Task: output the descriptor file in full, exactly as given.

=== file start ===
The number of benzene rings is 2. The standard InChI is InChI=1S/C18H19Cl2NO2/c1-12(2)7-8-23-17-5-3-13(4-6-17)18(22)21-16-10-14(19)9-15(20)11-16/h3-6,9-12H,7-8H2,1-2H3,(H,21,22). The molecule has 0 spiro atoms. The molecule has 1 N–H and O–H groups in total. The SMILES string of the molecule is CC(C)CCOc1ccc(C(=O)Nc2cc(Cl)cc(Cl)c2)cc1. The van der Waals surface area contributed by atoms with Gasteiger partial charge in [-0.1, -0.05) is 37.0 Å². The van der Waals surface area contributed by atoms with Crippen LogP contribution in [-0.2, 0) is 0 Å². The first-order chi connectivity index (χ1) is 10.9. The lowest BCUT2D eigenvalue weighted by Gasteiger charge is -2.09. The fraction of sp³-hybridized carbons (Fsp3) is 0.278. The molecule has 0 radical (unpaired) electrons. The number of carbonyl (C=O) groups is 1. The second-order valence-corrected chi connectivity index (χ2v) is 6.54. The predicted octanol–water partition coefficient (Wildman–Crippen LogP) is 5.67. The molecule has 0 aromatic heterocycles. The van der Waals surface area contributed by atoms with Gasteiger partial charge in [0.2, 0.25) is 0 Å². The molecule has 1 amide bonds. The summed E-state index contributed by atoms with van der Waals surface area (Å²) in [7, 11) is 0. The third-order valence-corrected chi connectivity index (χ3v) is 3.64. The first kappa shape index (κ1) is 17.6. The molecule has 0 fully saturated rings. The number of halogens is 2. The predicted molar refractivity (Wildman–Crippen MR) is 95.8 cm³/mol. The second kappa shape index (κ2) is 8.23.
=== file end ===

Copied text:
The number of benzene rings is 2. The standard InChI is InChI=1S/C18H19Cl2NO2/c1-12(2)7-8-23-17-5-3-13(4-6-17)18(22)21-16-10-14(19)9-15(20)11-16/h3-6,9-12H,7-8H2,1-2H3,(H,21,22). The molecule has 0 spiro atoms. The molecule has 1 N–H and O–H groups in total. The SMILES string of the molecule is CC(C)CCOc1ccc(C(=O)Nc2cc(Cl)cc(Cl)c2)cc1. The van der Waals surface area contributed by atoms with Gasteiger partial charge in [-0.1, -0.05) is 37.0 Å². The van der Waals surface area contributed by atoms with Crippen LogP contribution in [-0.2, 0) is 0 Å². The first-order chi connectivity index (χ1) is 10.9. The lowest BCUT2D eigenvalue weighted by Gasteiger charge is -2.09. The fraction of sp³-hybridized carbons (Fsp3) is 0.278. The molecule has 0 radical (unpaired) electrons. The number of carbonyl (C=O) groups is 1. The second-order valence-corrected chi connectivity index (χ2v) is 6.54. The predicted octanol–water partition coefficient (Wildman–Crippen LogP) is 5.67. The molecule has 0 aromatic heterocycles. The van der Waals surface area contributed by atoms with Gasteiger partial charge in [0.2, 0.25) is 0 Å². The molecule has 1 amide bonds. The summed E-state index contributed by atoms with van der Waals surface area (Å²) in [7, 11) is 0. The third-order valence-corrected chi connectivity index (χ3v) is 3.64. The first kappa shape index (κ1) is 17.6. The molecule has 0 fully saturated rings. The number of halogens is 2. The predicted molar refractivity (Wildman–Crippen MR) is 95.8 cm³/mol. The second kappa shape index (κ2) is 8.23.